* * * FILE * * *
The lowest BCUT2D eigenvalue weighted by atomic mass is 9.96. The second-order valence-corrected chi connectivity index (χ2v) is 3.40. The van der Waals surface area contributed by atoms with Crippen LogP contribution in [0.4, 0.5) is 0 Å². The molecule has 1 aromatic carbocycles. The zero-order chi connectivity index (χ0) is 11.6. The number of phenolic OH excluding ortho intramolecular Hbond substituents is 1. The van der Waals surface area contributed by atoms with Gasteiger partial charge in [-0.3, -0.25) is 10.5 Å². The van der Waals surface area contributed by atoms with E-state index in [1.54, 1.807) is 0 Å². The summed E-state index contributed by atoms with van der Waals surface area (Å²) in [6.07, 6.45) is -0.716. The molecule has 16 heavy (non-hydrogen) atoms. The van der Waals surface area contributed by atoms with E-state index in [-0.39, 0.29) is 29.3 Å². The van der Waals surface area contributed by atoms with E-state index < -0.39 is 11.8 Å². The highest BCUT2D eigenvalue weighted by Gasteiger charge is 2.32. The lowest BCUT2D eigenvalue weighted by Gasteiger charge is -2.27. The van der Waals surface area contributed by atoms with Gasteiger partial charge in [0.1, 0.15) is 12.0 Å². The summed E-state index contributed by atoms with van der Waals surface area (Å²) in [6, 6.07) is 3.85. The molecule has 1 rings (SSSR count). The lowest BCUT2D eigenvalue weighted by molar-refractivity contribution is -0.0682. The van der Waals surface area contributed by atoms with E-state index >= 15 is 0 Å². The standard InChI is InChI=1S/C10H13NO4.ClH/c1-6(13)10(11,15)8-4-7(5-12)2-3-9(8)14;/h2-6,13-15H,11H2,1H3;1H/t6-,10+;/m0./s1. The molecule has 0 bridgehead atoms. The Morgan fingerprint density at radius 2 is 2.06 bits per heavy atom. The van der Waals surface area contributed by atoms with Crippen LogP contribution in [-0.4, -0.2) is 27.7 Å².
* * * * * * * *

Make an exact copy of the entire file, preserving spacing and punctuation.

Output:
The lowest BCUT2D eigenvalue weighted by atomic mass is 9.96. The second-order valence-corrected chi connectivity index (χ2v) is 3.40. The van der Waals surface area contributed by atoms with Crippen LogP contribution in [0.4, 0.5) is 0 Å². The molecule has 1 aromatic carbocycles. The zero-order chi connectivity index (χ0) is 11.6. The number of phenolic OH excluding ortho intramolecular Hbond substituents is 1. The van der Waals surface area contributed by atoms with Gasteiger partial charge in [-0.3, -0.25) is 10.5 Å². The van der Waals surface area contributed by atoms with E-state index in [1.54, 1.807) is 0 Å². The summed E-state index contributed by atoms with van der Waals surface area (Å²) in [6.07, 6.45) is -0.716. The molecule has 16 heavy (non-hydrogen) atoms. The van der Waals surface area contributed by atoms with E-state index in [-0.39, 0.29) is 29.3 Å². The van der Waals surface area contributed by atoms with E-state index < -0.39 is 11.8 Å². The highest BCUT2D eigenvalue weighted by Gasteiger charge is 2.32. The lowest BCUT2D eigenvalue weighted by Gasteiger charge is -2.27. The van der Waals surface area contributed by atoms with Gasteiger partial charge in [0.1, 0.15) is 12.0 Å². The summed E-state index contributed by atoms with van der Waals surface area (Å²) in [6, 6.07) is 3.85. The molecule has 1 rings (SSSR count). The lowest BCUT2D eigenvalue weighted by molar-refractivity contribution is -0.0682. The van der Waals surface area contributed by atoms with E-state index >= 15 is 0 Å². The standard InChI is InChI=1S/C10H13NO4.ClH/c1-6(13)10(11,15)8-4-7(5-12)2-3-9(8)14;/h2-6,13-15H,11H2,1H3;1H/t6-,10+;/m0./s1. The molecule has 0 bridgehead atoms. The Morgan fingerprint density at radius 2 is 2.06 bits per heavy atom. The van der Waals surface area contributed by atoms with Crippen LogP contribution in [-0.4, -0.2) is 27.7 Å².